Imagine a world where foreign aid didn't get consumed in the bureaucracy but went directly to the beneficiary under a smart contract? Rather than a $60 billion car-service aggregation, why couldn't we have a distributed app on the blockchain that manages all these vehicles and handles everything from reputation to payments? Ultimately, they'll be autonomous vehicles moving around. Or blockchain Airbnb? This is all about the value going to the creators of value rather than to powerful forces that capture it. In the process, we can protect our privacy. Privacy is a basic human right, and people who say "It's dead—get over it" are deeply misinformed. It's the foundation of a free society.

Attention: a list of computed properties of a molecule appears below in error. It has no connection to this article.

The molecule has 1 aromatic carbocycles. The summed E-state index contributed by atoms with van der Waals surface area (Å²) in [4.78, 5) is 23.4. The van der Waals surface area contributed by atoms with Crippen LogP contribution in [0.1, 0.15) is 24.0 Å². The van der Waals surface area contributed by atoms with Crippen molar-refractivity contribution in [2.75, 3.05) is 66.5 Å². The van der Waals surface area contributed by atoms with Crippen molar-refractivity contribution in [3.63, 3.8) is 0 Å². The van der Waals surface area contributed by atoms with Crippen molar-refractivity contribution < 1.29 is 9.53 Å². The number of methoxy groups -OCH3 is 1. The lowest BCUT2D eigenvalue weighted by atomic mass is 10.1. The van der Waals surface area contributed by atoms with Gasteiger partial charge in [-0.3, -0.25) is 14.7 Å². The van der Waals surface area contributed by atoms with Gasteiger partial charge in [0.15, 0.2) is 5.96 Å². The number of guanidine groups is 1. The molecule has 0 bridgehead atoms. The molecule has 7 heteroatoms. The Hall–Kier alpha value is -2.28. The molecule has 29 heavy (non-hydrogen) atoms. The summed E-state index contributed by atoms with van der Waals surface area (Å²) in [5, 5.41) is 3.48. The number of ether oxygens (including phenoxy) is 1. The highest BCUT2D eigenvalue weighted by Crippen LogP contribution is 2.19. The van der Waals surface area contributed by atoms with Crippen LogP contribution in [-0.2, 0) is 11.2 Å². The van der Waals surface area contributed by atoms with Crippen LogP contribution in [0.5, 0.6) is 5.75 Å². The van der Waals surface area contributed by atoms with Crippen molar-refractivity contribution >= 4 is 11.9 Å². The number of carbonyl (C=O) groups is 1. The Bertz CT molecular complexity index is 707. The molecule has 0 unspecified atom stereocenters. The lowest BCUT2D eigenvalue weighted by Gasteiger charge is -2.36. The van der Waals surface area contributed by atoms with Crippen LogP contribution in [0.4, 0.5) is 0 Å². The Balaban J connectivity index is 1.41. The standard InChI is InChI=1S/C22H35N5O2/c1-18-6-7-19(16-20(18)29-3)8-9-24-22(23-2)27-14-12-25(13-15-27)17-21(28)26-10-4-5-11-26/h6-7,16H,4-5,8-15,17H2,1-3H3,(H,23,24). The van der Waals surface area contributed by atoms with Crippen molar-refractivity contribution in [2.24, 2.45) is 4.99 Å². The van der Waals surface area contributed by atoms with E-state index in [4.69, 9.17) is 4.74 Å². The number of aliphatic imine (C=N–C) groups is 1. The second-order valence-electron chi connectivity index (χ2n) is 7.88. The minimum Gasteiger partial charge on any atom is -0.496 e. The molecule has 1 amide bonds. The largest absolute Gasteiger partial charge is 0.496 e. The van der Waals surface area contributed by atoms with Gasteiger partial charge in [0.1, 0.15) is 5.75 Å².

Imagine each of us having our own identity in a black box on the blockchain. When you go to do a transaction, it gives away a shred of information required to do that transaction and it collects data. You get to keep your data and monetize it if you want, or not. This could be the foundation of a whole new era whereby our basic right to privacy is protected, because identity is the foundation of freedom and it needs to be managed responsibly.
We've been unable to do that, so far. I'm compelled most by the power of this opportunity. I've been at this 35 years, writing about the digital age. I've never seen a technology that I thought had greater potential for humanity.